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Hepatitis C Combination Drug Approved by FDA

Microscopic view of the hepatitis C virus (VA.gov)

Microscopic view of the hepatitis C virus (VA.gov)

Updated 11 October 2014. The U.S. Food and Drug Administration approved a drug combining a new compound, ledipasvir, with the existing drug sofosbuvir to treat hepatitis C genotype 1, the most common form of the disease. The combination of ledipasvir and sofosbuvir is developed and marketed under the brand name Harvoni by Gilead Sciences Inc. in Foster City, California.

Hepatitis C is a viral infection affecting the liver, with some 3.2 million infected with the virus in the U.S., according to Centers for Disease Control and Prevention. The disease is transmitted through contact with infected blood; intravenous drug users sharing needles are among those at the highest risk. The virus causes inflammation of the liver and can lead to scarring and poor liver function (cirrhosis) over many years. Because there are no symptoms early on, many people with hepatitis C infections do not get treatment until more serious complications occur.

There are 6 known genetic types of hepatitis C, with genotype 1 accounting for 75 percent of all cases in the U.S. Genotype 1, however, is the least likely of the major types of the disease to respond to treatment.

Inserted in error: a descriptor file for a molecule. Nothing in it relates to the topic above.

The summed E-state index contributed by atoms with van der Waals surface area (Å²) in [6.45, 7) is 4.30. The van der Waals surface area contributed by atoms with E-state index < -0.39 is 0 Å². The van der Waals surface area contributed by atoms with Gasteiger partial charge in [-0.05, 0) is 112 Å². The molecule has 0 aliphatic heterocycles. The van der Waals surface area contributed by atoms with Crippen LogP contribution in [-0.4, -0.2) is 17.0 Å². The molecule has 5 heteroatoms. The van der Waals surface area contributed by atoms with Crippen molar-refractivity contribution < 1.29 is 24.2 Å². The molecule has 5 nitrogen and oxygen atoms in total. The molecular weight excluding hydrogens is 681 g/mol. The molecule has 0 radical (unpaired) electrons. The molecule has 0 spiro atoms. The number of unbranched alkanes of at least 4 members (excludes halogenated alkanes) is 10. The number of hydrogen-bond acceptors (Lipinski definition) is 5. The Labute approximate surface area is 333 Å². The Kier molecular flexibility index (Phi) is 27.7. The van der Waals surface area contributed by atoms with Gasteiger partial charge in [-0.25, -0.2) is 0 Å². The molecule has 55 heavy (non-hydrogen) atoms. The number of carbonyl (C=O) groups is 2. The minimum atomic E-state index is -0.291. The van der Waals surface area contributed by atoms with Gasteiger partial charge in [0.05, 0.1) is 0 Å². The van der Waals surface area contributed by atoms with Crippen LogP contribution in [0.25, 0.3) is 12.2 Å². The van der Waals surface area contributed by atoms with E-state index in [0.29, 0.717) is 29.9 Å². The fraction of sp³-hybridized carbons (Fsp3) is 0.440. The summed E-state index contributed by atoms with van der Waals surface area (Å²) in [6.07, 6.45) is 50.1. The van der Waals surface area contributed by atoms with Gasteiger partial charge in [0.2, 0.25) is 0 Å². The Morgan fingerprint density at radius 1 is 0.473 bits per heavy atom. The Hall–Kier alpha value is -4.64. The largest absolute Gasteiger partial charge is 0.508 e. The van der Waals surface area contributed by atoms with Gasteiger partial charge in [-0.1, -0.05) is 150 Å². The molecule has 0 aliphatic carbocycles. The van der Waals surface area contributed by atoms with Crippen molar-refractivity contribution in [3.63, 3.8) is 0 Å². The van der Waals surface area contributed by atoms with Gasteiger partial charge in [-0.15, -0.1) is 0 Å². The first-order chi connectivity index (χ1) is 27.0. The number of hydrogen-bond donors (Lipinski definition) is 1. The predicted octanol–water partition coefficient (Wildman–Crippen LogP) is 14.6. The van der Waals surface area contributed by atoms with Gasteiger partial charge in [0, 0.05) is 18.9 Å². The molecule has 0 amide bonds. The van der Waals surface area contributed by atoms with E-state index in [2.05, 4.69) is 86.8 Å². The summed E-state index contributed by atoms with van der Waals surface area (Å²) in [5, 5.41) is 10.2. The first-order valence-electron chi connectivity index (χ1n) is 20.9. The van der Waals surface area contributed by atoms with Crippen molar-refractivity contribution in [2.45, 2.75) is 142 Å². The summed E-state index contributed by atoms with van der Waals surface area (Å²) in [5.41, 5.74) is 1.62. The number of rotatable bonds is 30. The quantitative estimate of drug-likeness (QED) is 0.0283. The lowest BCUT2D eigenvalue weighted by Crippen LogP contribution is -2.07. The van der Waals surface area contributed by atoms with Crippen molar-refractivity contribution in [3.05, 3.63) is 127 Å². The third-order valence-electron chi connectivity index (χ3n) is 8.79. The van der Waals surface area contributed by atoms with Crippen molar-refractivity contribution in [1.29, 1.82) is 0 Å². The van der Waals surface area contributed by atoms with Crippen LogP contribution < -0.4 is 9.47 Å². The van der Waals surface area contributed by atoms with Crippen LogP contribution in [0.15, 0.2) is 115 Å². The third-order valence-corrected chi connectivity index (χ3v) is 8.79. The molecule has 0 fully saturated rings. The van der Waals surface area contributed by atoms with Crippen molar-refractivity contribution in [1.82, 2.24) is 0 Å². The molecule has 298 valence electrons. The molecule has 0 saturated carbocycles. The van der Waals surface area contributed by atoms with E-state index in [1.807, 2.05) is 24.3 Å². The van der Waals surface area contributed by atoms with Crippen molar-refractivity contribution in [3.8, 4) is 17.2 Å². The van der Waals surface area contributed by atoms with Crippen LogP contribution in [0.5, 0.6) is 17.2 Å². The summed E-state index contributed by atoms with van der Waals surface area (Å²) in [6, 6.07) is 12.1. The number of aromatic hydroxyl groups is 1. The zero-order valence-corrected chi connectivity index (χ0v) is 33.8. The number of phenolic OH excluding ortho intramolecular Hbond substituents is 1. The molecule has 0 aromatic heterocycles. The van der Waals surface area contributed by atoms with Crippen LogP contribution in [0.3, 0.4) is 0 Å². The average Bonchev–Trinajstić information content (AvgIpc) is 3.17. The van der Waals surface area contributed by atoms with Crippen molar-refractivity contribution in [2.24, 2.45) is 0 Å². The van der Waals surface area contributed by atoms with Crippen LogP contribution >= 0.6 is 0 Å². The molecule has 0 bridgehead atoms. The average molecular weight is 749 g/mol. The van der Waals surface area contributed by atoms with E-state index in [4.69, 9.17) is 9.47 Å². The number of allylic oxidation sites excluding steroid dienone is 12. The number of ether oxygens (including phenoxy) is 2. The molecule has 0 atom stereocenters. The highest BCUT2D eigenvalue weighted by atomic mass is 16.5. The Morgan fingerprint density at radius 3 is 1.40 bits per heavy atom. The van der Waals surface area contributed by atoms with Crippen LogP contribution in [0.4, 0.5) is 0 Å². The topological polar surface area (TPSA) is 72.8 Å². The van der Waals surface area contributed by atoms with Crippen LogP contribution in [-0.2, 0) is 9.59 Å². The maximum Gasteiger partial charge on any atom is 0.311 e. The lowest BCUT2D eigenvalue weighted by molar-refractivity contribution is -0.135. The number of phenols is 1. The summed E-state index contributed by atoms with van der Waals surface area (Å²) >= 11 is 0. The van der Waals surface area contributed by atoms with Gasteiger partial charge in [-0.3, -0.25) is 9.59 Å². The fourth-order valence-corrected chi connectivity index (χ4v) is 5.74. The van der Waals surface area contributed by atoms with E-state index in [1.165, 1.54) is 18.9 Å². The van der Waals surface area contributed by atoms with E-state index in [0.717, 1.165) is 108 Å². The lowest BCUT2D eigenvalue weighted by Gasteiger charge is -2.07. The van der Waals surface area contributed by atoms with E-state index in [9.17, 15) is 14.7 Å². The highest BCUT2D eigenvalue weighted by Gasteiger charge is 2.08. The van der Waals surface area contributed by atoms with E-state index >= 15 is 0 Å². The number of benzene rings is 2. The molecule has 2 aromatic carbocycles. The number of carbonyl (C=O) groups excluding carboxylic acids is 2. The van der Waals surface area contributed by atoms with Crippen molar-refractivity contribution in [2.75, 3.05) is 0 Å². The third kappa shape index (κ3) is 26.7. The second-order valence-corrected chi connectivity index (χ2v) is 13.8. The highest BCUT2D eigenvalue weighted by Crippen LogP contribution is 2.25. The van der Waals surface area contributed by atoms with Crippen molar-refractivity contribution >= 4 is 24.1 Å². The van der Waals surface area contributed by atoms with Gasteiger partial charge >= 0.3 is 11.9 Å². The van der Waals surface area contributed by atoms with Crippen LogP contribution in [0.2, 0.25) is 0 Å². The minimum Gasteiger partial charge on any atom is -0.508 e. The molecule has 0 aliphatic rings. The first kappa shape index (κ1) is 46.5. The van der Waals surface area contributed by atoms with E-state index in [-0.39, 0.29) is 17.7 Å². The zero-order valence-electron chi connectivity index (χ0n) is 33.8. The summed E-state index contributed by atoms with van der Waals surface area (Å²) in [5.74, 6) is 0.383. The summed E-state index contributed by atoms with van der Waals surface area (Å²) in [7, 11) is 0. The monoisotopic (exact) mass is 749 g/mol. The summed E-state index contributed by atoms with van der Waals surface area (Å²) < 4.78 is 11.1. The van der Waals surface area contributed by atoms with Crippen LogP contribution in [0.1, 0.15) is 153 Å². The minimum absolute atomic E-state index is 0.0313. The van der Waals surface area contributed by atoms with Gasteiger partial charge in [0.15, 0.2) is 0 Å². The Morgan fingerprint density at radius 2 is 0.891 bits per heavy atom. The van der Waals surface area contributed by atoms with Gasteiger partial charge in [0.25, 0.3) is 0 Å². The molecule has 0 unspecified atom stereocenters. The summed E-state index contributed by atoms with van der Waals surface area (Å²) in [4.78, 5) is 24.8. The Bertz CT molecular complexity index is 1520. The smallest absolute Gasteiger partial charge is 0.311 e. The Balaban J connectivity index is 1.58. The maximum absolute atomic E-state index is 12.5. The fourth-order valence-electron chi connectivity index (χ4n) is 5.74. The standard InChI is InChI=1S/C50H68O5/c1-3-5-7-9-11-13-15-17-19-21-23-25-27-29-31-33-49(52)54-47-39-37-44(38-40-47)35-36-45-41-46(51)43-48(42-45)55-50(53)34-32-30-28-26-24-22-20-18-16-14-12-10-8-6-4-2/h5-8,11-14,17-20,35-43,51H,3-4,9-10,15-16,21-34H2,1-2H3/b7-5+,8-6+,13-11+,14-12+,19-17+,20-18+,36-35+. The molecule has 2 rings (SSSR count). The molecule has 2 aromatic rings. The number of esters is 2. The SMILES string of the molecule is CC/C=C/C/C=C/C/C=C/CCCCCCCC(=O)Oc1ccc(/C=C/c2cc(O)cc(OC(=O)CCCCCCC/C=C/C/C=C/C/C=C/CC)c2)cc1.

Harvoni is the first drug to combine ledipasvir with sofosbuvir to treat hepatitis C, genotype 1. FDA approved sofosbuvir, also made by Gilead Sciences and marketed under the brand name Sovaldi in December 2013 to treat hepatitis C. Sovaldi, like Harvoni, is a once-a-day pill, and is taken with other drugs, such as ribavirin.

Harvoni, however, was tested in clinical trials, and found as effective when taken alone as with ribavirin. FDA cited three sets of late-stage clinical trials in its approval decision that show Harvoni enabled 94 percent of hepatitis C patients to be free of the virus in their blood after 8 weeks, and 96 to 99 percent virus-free after 12 weeks. Patients who underwent previous therapies required 24 weeks to be virus-free.

FDA reviewed Harvoni under its priority review program, which grants expedited review for treatments showing a substantial improvement over current drugs for serious or life-threatening conditions. The agency also called the drug a breakthrough therapy, thus also qualifying for expedited attention.

Forbes magazine reports today that Harvoni, like Sovaldi, will be an expensive drug, costing $94,500 for a 12-week course of treatment. Sovaldi costs $84,000 for a full treatment. The magazine says 35 states require prior authorization for Sovaldi, including a liver biopsy to determine severity of disease, before Medicaid authorities in those states will approve payments for the drug.

Update: 11 October 2014. The New York Times points out this morning that most people taking Harvoni will need only the 8-week course of treatment, making its cost over that time $63,000, less than the $84,000 needed for 12 weeks of Sovaldi. The cost per dose of Harvoni, $1,125, is still more than $1,000 for Sovaldi.

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